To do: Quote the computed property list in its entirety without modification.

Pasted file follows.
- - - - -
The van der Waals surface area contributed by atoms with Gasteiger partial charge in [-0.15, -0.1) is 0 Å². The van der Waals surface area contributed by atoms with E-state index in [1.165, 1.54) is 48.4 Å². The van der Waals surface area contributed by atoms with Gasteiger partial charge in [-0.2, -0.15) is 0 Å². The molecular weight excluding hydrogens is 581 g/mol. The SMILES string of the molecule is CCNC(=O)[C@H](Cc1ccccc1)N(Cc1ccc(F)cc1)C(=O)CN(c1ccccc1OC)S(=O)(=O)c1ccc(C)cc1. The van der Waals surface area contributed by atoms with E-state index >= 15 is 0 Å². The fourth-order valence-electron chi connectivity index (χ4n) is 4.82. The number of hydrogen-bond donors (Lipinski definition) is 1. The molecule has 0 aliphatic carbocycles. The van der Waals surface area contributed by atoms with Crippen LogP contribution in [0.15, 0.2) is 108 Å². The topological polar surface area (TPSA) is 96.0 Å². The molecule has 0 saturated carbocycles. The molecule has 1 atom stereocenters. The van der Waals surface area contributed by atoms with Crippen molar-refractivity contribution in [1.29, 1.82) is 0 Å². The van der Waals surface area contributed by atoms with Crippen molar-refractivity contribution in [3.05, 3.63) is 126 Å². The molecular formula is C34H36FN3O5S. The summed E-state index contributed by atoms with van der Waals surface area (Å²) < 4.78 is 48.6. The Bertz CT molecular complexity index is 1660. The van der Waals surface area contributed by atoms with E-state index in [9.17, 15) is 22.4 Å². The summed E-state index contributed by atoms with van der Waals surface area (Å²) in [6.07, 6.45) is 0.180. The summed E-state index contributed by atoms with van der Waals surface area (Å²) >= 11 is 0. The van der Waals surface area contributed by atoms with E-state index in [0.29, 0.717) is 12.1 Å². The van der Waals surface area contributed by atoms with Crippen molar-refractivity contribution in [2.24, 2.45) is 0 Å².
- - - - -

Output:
The van der Waals surface area contributed by atoms with Gasteiger partial charge in [-0.15, -0.1) is 0 Å². The van der Waals surface area contributed by atoms with E-state index in [1.165, 1.54) is 48.4 Å². The van der Waals surface area contributed by atoms with Gasteiger partial charge in [-0.2, -0.15) is 0 Å². The molecular weight excluding hydrogens is 581 g/mol. The SMILES string of the molecule is CCNC(=O)[C@H](Cc1ccccc1)N(Cc1ccc(F)cc1)C(=O)CN(c1ccccc1OC)S(=O)(=O)c1ccc(C)cc1. The van der Waals surface area contributed by atoms with E-state index >= 15 is 0 Å². The fourth-order valence-electron chi connectivity index (χ4n) is 4.82. The number of hydrogen-bond donors (Lipinski definition) is 1. The molecule has 0 aliphatic carbocycles. The van der Waals surface area contributed by atoms with Crippen LogP contribution in [0.15, 0.2) is 108 Å². The topological polar surface area (TPSA) is 96.0 Å². The molecule has 0 saturated carbocycles. The molecule has 1 atom stereocenters. The van der Waals surface area contributed by atoms with Crippen molar-refractivity contribution in [1.29, 1.82) is 0 Å². The van der Waals surface area contributed by atoms with Crippen molar-refractivity contribution in [3.05, 3.63) is 126 Å². The molecular formula is C34H36FN3O5S. The summed E-state index contributed by atoms with van der Waals surface area (Å²) < 4.78 is 48.6. The Bertz CT molecular complexity index is 1660. The van der Waals surface area contributed by atoms with E-state index in [9.17, 15) is 22.4 Å². The summed E-state index contributed by atoms with van der Waals surface area (Å²) in [6.07, 6.45) is 0.180. The summed E-state index contributed by atoms with van der Waals surface area (Å²) >= 11 is 0. The van der Waals surface area contributed by atoms with E-state index in [0.29, 0.717) is 12.1 Å². The van der Waals surface area contributed by atoms with Crippen molar-refractivity contribution in [2.24, 2.45) is 0 Å².